Aug 14-05

Past-E-Mail: Cam Notes - 2005: August: Aug 14-05
Lumber Men of the Mines    ...scroll down to share comments
Photos from Jim Sweet
Employment card    ...scroll down to share comments
Photos from Jim Sweet

Charlie at Pasty Central (Chopper) on Sunday, August 14, 2005 - 08:33 am:

The young guy on the right end of the middle row (holding the pail) is Joseph Svetich, an Austrian immigrant who couldn't yet speak English. He was the grandfather of Jim Sweet, who provided today's Shoebox Memory by way of Copper Country Reflections. This lumber crew is about to descend into the No. 5 shaft at the north end of Mine Street in Calumet, which happens to be right outside my office at Still Waters, corner of Mine and Elm. Of course the shaft is covered these days, surrounded by a wooden fence. To give a perspective of the location, Neil Harri sent along an aerial view he took this week. The large complex surrounded by parking lot is Still Waters, the home of Pasty Central. The arrow shows where the shafthouse used to stand.

Photo by Neil Harri
Joseph was part of the underground lumber gang which worked to shore-up the timbers that kept the shaft stable and safe as possible. Copper Country Reflections host Chuck Voelker points out that the men are wearing oil lamps, which would have placed the photo in about 1905. That means Joseph was probably still a teenager at the time.

Calumet is crowded this weekend, with hundreds of visitors to Boomtown Revival and Heritage Days, and the Tamburitzans at Calumet Theatre last night. Also in the old Armory is a Gun and Sports show put on by the Sportsman's Club. Farther up the Peninsula you'll find the Art Fair and Exhibits in Eagle Harbor. As I sit here in Eagle River typing these words over Pasty.NET's high-speed Internet connection, it amazes me how life has changed over the past century.

If it has been a while since you have visited the Copper Country, we would invite you to spend a few days here before back-to-school time arrives. Conditions are just perfect during the last half of August, and you can explore so much history, natural beauty and culture. Where ever you're from, it's well worth the drive.

Have a good week :0)
69 TOOT (Flyindamooney) on Sunday, August 14, 2005 - 09:07 am:

I learn every time I visit.........thx

By joseph hurley (Jhurl) on Sunday, August 14, 2005 - 09:21 am:

What a great photo and again another review of days past . Im looking foward to another visit next month. I made my first visit to copper harbor by myself a few weeks ago. my best friend and girl friend left me. I found that my heart is still attached to the keweenaw and gods best.
Thanks for the great post .

By Eddyfitz (Eddyfitz) on Sunday, August 14, 2005 - 09:23 am:

Nostalgia, as I look at all of these hardy men about to enter the mine in one of the greatest melting pots in the world. Can people post on here how many different countries were represented in the Copper Country area mining operations. Good to see a nice view of Calumet also showing Torch Lake and "the cuts" where the coal boats entered from Lake Superior for the needs of Calumet & Hecla and also the local heating needs. And I wonder how many of those "lunch buckets" held a nice warm pasty?????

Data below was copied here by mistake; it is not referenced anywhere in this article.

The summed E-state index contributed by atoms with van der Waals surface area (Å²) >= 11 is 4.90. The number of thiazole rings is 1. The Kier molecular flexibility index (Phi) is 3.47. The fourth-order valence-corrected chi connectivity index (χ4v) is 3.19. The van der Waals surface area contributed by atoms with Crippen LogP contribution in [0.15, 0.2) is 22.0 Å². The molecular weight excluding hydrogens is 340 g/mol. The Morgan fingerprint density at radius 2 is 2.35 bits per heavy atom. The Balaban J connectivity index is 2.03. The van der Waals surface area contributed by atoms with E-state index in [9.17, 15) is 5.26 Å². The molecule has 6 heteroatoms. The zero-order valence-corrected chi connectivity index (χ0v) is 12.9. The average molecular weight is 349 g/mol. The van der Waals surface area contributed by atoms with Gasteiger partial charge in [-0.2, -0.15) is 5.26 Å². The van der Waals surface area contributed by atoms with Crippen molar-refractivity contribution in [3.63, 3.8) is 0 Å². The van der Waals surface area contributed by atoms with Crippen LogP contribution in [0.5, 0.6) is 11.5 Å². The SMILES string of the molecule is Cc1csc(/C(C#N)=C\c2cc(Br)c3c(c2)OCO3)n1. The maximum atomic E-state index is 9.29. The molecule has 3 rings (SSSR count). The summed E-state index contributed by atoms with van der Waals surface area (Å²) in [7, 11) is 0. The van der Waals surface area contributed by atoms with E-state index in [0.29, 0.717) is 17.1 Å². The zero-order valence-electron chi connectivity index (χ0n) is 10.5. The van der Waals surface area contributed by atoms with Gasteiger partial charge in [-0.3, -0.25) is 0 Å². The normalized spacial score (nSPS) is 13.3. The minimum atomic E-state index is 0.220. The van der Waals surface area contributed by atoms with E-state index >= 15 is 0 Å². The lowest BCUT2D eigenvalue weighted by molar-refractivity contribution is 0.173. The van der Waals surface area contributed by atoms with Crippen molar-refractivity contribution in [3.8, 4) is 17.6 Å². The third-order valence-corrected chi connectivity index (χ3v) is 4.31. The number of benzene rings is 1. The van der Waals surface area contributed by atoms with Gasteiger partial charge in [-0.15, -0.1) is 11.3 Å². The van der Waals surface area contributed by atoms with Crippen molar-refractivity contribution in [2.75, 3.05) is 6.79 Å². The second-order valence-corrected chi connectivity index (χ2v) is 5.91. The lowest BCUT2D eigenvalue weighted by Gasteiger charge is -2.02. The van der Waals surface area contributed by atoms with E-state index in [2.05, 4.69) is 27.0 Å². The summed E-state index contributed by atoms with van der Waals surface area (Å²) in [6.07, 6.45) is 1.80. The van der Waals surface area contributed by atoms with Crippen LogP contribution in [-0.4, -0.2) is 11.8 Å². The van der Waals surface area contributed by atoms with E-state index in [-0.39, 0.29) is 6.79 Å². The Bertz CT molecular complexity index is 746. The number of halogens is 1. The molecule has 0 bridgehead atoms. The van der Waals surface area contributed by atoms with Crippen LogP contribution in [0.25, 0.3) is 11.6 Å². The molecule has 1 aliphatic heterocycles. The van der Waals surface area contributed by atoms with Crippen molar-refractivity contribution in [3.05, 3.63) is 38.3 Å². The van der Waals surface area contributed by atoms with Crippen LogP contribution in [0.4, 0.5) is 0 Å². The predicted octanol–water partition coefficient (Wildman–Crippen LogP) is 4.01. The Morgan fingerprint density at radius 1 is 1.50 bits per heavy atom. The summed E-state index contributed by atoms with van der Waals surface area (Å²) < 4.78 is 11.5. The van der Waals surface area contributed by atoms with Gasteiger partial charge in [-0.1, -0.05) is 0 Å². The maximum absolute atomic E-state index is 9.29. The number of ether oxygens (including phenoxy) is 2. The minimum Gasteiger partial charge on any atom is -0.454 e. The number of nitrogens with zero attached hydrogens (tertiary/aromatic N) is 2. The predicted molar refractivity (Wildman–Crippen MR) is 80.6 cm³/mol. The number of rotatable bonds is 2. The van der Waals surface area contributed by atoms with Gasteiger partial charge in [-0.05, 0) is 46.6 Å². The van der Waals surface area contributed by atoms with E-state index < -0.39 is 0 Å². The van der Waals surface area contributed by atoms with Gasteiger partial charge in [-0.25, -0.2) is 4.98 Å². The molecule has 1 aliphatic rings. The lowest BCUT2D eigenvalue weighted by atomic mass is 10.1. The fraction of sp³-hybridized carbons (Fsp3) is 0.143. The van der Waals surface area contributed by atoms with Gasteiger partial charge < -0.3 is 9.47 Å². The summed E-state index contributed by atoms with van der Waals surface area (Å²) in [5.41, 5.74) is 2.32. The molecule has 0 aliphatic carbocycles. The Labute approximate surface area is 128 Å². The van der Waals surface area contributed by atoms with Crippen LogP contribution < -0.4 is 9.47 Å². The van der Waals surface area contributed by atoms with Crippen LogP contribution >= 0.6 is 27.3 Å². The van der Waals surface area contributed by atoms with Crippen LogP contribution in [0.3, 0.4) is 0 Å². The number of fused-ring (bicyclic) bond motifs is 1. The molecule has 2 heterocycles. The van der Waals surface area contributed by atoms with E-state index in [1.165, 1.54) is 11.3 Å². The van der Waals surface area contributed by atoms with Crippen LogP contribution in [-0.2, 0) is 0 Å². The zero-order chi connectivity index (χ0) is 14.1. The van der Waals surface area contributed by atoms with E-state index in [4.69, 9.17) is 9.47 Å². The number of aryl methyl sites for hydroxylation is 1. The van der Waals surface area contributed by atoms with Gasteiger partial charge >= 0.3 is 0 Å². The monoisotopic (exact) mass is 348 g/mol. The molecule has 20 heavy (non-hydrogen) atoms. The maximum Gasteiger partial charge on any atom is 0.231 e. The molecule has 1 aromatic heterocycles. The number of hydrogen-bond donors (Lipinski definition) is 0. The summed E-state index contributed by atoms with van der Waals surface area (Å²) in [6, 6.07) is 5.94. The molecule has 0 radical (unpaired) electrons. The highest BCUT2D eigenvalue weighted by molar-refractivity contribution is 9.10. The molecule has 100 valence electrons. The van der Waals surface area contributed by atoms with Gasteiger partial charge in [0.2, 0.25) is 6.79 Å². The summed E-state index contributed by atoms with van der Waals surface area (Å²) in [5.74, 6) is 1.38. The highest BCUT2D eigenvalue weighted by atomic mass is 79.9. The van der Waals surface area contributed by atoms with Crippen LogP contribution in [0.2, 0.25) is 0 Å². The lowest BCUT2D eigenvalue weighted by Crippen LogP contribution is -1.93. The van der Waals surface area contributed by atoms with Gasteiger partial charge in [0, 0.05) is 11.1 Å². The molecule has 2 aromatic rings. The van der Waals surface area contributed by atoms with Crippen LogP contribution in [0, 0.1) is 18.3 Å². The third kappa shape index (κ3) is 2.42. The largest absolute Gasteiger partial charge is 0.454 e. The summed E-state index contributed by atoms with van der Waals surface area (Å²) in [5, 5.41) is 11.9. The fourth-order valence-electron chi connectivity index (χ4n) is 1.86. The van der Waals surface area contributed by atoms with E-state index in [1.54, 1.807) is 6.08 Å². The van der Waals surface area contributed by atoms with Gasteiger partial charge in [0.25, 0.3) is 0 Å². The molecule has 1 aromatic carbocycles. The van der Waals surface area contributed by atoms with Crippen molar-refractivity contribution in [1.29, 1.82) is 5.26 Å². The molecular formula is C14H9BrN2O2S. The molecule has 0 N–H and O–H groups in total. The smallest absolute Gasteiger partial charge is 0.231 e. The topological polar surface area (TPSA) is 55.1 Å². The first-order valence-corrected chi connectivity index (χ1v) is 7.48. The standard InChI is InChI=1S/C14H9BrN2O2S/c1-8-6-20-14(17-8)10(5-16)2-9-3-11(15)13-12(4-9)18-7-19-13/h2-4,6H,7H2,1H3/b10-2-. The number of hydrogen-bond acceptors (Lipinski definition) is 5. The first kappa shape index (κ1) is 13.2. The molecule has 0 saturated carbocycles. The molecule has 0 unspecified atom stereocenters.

By Ms. Katie (Mskatie) on Sunday, August 14, 2005 - 12:13 pm:

To family background included Canada (French Canadian) and Ireland. I always said the French Canadian were the onery part of my family :>

By JOHN AND ANNE KENTUCKY (Username) on Sunday, August 14, 2005 - 12:14 pm:

Thanks for a great post today. Also very cool to see the pasty central from the air. jhurl,bummer

By Pauline (Yooperinpa) on Sunday, August 14, 2005 - 02:47 pm:

My Mother and I used to work at Still Waters and I had no idea that there was a mine so close. Fasinating to find out what was there before buildings were built. Thanks for the history lesson.

By John C. Heikkila (Heikki) on Sunday, August 14, 2005 - 09:25 pm:

To Eddyfitz:
If the mines in Calumet operated as they did in the early days in my hometown of Iron River, MI, the shift bosses would separate the workers into teams of as many different nationalities as practical. That way, there was much work and little of the 'advantages' of ethnic diversity. ;-)

By mrsrock630 (Mrsrock630) on Monday, August 15, 2005 - 01:02 pm:

By looking at the employment card, it looks like he was at least 18 when he emigrated. It also appears that more information was added as the years went by.

By Gary Hookway (Ghookway) on Tuesday, August 16, 2005 - 05:30 pm:

I don't know if picture and employment card are same age, but according to the card he had a son born 12/21/11 and the picture is in warm(er) weather so I would date his age by the employment card as 25 or 26. Neat photos !!!

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